Some evidence exists that gender conformity and noncomformity in childhood areindeed fairly good predictors of sexual orientation. Specifically, a study from the KinseyInstitute (Bell, Weinberg, & Hammersmith, 1981) indicates that, compared to their hetero-sexual counterparts, adult gays and lesbians did not enjoy sex-typical activities as childrenand instead preferred sex-atypical activities by an average margin of about 4:1. Of course,because these types of data are retrospective self-reports, they may not necessarily reflectaccurate self-assessments but instead be the result of distortions, perhaps in the service oftrying to explain one’s sexual orientation. However, if we assume, for the sake of the argu-ment, that the results of this study have some veridicality, we need to figure out how theseearly feelings of similarity and dissimilarity become transformed into later heteroeroticismand homoeroticism.Although Bem (1996) does not supply any direct evidence for how this might occur,he speculates about several psychological mechanisms that might bring about the transfor-mation in question. At the core of all these speculations is the well-documented idea thatnovelty and unfamiliarity produce heightened physiological arousal (Mook, 1987). Thisincreased arousal may produce attraction to members of the same or opposite sex in a num-ber of ways. For instance, it may simply be a result of labeling arousal in appropriate ways,as suggested by Schachter and Singer (1962). In childhood, dissimilarity may be experi-enced largely in negative ways, as evidenced by exclamations such as “Girls are yucky” and“Boys are weird.” However, as we grow older and learn to associate arousal with attraction,the story changes dramatically. For those who have been gender-conforming, the presence:::::Sexual Orientation159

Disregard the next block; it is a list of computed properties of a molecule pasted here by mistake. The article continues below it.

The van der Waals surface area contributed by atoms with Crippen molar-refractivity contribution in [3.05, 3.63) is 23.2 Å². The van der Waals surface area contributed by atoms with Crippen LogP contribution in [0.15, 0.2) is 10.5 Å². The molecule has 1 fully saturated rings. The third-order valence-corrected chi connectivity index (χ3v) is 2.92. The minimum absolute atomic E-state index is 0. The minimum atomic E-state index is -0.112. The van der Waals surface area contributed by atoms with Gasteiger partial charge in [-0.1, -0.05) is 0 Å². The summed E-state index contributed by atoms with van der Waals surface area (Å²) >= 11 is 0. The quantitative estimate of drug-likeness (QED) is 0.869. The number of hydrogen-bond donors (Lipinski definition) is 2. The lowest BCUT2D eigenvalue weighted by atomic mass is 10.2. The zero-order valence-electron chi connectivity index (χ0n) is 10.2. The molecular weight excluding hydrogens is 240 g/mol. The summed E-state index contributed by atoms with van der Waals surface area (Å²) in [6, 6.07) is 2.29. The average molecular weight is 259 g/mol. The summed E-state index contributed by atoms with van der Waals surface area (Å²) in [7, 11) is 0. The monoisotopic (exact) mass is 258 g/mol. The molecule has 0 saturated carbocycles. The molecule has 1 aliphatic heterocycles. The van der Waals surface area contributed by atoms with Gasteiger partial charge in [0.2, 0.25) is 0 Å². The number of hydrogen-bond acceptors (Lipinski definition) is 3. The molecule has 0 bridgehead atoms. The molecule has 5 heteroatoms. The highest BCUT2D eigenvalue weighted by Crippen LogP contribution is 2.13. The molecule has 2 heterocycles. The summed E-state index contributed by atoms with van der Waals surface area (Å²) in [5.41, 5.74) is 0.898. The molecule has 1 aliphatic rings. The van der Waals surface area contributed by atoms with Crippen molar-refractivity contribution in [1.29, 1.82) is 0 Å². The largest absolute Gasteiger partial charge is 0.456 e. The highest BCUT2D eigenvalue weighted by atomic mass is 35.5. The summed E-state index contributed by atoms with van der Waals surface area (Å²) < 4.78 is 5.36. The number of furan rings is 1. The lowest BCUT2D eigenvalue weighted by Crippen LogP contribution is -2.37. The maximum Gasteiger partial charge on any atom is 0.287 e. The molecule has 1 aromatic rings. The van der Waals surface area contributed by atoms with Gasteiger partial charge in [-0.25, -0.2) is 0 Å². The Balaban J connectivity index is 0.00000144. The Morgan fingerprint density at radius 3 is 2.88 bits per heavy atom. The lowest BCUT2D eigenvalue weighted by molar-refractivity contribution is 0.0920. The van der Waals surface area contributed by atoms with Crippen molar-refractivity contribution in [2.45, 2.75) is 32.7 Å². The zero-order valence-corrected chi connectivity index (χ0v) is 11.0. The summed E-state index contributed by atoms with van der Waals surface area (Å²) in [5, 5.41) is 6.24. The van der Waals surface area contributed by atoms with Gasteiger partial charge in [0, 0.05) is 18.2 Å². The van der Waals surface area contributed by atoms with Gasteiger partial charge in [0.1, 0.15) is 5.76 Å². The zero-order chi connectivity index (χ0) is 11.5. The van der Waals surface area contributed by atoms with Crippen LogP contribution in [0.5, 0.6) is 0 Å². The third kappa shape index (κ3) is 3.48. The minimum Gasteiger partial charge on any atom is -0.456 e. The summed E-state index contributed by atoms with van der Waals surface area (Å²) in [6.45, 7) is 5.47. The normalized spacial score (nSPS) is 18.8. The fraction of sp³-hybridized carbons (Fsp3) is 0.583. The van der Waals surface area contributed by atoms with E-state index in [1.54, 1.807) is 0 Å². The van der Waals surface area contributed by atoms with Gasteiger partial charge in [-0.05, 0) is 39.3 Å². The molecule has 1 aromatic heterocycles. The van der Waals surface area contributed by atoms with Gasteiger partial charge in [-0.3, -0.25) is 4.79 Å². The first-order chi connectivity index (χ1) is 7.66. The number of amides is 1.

160C H A P T E R N I N E/ Sexualityof an opposite-sex other may produce the arousal necessary for the experience of attraction,whereas for those who have been gender-nonconforming, the presence of a same-sex othermay do the same thing.Of course, there is at least one problem in applying this approach to the developmentof heteroeroticism and homoeroticism. Recall from Chapter 3 that, in almost all of the stud-ies showing a link between arousal and attraction, the arousal came from an external source(e.g., having to cross a shaky bridge). It is not clear if such a misattribution of arousalwould occur when the source of the arousal was clearly related to the other person.In light of these and other difficulties in accounting for why the exotic becomes theerotic via a labeling of arousal approach, it is worthwhile to consider an alternative per-spective on emotion. Some time ago, Solomon and Corbitt (1974) proposed a homeostatictheory of affect in which our nervous system is set up to counteract the prolonged experi-ence of strong negative as well as positive emotions by producing the opposite emotion.